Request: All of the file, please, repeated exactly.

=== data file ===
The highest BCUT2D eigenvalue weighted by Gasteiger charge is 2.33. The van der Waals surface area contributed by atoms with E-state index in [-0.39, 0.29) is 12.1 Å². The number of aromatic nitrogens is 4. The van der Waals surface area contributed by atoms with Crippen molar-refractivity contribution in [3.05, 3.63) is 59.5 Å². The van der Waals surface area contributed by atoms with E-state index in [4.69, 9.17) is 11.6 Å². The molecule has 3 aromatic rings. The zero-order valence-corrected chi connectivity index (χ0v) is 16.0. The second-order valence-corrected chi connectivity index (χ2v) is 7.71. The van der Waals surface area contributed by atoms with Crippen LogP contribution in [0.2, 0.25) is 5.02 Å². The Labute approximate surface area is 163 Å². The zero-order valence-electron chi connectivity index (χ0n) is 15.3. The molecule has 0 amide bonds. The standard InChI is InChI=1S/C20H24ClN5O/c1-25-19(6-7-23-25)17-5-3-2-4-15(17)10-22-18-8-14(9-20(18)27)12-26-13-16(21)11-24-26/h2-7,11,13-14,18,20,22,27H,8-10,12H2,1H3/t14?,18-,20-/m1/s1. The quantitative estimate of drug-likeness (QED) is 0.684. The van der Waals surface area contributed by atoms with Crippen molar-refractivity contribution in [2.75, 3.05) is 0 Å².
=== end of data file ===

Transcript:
The highest BCUT2D eigenvalue weighted by Gasteiger charge is 2.33. The van der Waals surface area contributed by atoms with E-state index in [-0.39, 0.29) is 12.1 Å². The number of aromatic nitrogens is 4. The van der Waals surface area contributed by atoms with Crippen molar-refractivity contribution in [3.05, 3.63) is 59.5 Å². The van der Waals surface area contributed by atoms with E-state index in [4.69, 9.17) is 11.6 Å². The molecule has 3 aromatic rings. The zero-order valence-corrected chi connectivity index (χ0v) is 16.0. The second-order valence-corrected chi connectivity index (χ2v) is 7.71. The van der Waals surface area contributed by atoms with Crippen LogP contribution in [0.2, 0.25) is 5.02 Å². The Labute approximate surface area is 163 Å². The zero-order valence-electron chi connectivity index (χ0n) is 15.3. The molecule has 0 amide bonds. The standard InChI is InChI=1S/C20H24ClN5O/c1-25-19(6-7-23-25)17-5-3-2-4-15(17)10-22-18-8-14(9-20(18)27)12-26-13-16(21)11-24-26/h2-7,11,13-14,18,20,22,27H,8-10,12H2,1H3/t14?,18-,20-/m1/s1. The quantitative estimate of drug-likeness (QED) is 0.684. The van der Waals surface area contributed by atoms with Crippen molar-refractivity contribution in [2.75, 3.05) is 0 Å².